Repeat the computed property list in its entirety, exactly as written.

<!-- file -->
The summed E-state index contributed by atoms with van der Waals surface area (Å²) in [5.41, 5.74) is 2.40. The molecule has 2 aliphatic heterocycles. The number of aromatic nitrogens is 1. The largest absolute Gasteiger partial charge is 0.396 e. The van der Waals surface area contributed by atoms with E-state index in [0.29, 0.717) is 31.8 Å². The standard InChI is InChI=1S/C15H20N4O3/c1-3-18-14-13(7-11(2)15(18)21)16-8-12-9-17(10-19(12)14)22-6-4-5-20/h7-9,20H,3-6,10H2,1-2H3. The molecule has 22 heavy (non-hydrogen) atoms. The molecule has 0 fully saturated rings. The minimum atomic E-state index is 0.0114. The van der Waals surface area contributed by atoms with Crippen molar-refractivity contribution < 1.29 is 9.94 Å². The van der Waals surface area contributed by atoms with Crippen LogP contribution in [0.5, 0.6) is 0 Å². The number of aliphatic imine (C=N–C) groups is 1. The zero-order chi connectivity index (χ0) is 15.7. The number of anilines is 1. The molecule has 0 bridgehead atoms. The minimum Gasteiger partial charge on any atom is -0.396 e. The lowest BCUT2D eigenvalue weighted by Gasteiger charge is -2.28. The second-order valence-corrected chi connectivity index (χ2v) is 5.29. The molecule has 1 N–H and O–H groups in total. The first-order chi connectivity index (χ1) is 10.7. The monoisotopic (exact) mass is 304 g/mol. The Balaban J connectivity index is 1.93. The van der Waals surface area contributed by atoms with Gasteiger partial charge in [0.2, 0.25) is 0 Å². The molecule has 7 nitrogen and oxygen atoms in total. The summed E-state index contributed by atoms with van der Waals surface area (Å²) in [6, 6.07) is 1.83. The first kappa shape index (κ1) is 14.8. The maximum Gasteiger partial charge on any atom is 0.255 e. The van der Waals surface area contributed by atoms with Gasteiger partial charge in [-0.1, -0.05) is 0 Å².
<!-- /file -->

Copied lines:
The summed E-state index contributed by atoms with van der Waals surface area (Å²) in [5.41, 5.74) is 2.40. The molecule has 2 aliphatic heterocycles. The number of aromatic nitrogens is 1. The largest absolute Gasteiger partial charge is 0.396 e. The van der Waals surface area contributed by atoms with E-state index in [0.29, 0.717) is 31.8 Å². The standard InChI is InChI=1S/C15H20N4O3/c1-3-18-14-13(7-11(2)15(18)21)16-8-12-9-17(10-19(12)14)22-6-4-5-20/h7-9,20H,3-6,10H2,1-2H3. The molecule has 22 heavy (non-hydrogen) atoms. The molecule has 0 fully saturated rings. The minimum atomic E-state index is 0.0114. The van der Waals surface area contributed by atoms with Crippen molar-refractivity contribution < 1.29 is 9.94 Å². The van der Waals surface area contributed by atoms with Crippen LogP contribution in [0.5, 0.6) is 0 Å². The number of aliphatic imine (C=N–C) groups is 1. The zero-order chi connectivity index (χ0) is 15.7. The number of anilines is 1. The molecule has 0 bridgehead atoms. The minimum Gasteiger partial charge on any atom is -0.396 e. The lowest BCUT2D eigenvalue weighted by Gasteiger charge is -2.28. The second-order valence-corrected chi connectivity index (χ2v) is 5.29. The molecule has 1 N–H and O–H groups in total. The first-order chi connectivity index (χ1) is 10.7. The monoisotopic (exact) mass is 304 g/mol. The Balaban J connectivity index is 1.93. The van der Waals surface area contributed by atoms with Gasteiger partial charge in [0.2, 0.25) is 0 Å². The molecule has 7 nitrogen and oxygen atoms in total. The summed E-state index contributed by atoms with van der Waals surface area (Å²) in [6, 6.07) is 1.83. The first kappa shape index (κ1) is 14.8. The maximum Gasteiger partial charge on any atom is 0.255 e. The van der Waals surface area contributed by atoms with Gasteiger partial charge in [-0.1, -0.05) is 0 Å².